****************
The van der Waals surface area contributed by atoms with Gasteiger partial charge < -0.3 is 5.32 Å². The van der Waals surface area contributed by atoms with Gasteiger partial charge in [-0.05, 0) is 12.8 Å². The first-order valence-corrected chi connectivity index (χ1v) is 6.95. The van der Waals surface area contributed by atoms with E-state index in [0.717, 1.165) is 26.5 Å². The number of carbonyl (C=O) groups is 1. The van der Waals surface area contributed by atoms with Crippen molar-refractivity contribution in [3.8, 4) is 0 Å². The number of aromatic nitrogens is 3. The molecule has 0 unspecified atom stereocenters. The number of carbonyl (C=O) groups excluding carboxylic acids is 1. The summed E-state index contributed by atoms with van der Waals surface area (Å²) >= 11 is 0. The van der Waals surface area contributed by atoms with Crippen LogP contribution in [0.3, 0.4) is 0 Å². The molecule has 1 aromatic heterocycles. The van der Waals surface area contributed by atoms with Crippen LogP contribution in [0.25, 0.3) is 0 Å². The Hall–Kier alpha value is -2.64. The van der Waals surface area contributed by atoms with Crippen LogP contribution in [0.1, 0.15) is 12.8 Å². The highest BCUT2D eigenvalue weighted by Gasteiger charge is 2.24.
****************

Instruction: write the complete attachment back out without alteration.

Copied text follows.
The van der Waals surface area contributed by atoms with Gasteiger partial charge < -0.3 is 5.32 Å². The van der Waals surface area contributed by atoms with Gasteiger partial charge in [-0.05, 0) is 12.8 Å². The first-order valence-corrected chi connectivity index (χ1v) is 6.95. The van der Waals surface area contributed by atoms with E-state index in [0.717, 1.165) is 26.5 Å². The number of carbonyl (C=O) groups is 1. The van der Waals surface area contributed by atoms with Crippen molar-refractivity contribution in [3.8, 4) is 0 Å². The number of aromatic nitrogens is 3. The molecule has 0 unspecified atom stereocenters. The number of carbonyl (C=O) groups excluding carboxylic acids is 1. The summed E-state index contributed by atoms with van der Waals surface area (Å²) >= 11 is 0. The van der Waals surface area contributed by atoms with Crippen LogP contribution in [0.3, 0.4) is 0 Å². The molecule has 1 aromatic heterocycles. The van der Waals surface area contributed by atoms with Crippen LogP contribution in [0.25, 0.3) is 0 Å². The Hall–Kier alpha value is -2.64. The van der Waals surface area contributed by atoms with Crippen LogP contribution in [0.1, 0.15) is 12.8 Å². The highest BCUT2D eigenvalue weighted by Gasteiger charge is 2.24.